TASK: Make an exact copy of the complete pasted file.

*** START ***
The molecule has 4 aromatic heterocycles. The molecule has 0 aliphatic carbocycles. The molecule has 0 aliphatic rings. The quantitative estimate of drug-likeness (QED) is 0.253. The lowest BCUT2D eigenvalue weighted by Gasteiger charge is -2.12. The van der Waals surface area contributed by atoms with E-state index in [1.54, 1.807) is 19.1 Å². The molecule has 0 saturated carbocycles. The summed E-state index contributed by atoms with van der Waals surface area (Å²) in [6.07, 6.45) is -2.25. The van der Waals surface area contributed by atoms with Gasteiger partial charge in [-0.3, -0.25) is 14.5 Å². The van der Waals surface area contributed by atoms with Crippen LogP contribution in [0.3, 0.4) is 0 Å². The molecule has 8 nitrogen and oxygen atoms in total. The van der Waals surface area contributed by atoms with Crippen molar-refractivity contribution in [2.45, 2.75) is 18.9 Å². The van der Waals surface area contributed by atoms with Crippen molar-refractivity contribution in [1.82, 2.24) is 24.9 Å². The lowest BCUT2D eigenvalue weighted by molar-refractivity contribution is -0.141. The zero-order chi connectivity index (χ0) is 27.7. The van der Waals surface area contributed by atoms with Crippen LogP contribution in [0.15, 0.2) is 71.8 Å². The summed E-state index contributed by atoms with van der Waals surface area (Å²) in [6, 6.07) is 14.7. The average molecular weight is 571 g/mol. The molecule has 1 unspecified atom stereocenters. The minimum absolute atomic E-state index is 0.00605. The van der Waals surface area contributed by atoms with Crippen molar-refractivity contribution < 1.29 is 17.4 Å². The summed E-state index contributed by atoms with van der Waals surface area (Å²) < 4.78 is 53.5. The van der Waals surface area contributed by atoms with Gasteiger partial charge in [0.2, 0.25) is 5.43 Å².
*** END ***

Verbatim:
The molecule has 4 aromatic heterocycles. The molecule has 0 aliphatic carbocycles. The molecule has 0 aliphatic rings. The quantitative estimate of drug-likeness (QED) is 0.253. The lowest BCUT2D eigenvalue weighted by Gasteiger charge is -2.12. The van der Waals surface area contributed by atoms with E-state index in [1.54, 1.807) is 19.1 Å². The molecule has 0 saturated carbocycles. The summed E-state index contributed by atoms with van der Waals surface area (Å²) in [6.07, 6.45) is -2.25. The van der Waals surface area contributed by atoms with Gasteiger partial charge in [-0.3, -0.25) is 14.5 Å². The van der Waals surface area contributed by atoms with Crippen LogP contribution in [0.3, 0.4) is 0 Å². The molecule has 8 nitrogen and oxygen atoms in total. The van der Waals surface area contributed by atoms with Crippen molar-refractivity contribution in [2.45, 2.75) is 18.9 Å². The van der Waals surface area contributed by atoms with Crippen molar-refractivity contribution in [1.82, 2.24) is 24.9 Å². The lowest BCUT2D eigenvalue weighted by molar-refractivity contribution is -0.141. The zero-order chi connectivity index (χ0) is 27.7. The van der Waals surface area contributed by atoms with Crippen LogP contribution in [0.15, 0.2) is 71.8 Å². The summed E-state index contributed by atoms with van der Waals surface area (Å²) in [6, 6.07) is 14.7. The average molecular weight is 571 g/mol. The molecule has 1 unspecified atom stereocenters. The minimum absolute atomic E-state index is 0.00605. The van der Waals surface area contributed by atoms with Crippen molar-refractivity contribution < 1.29 is 17.4 Å². The summed E-state index contributed by atoms with van der Waals surface area (Å²) < 4.78 is 53.5. The van der Waals surface area contributed by atoms with Gasteiger partial charge in [0.2, 0.25) is 5.43 Å².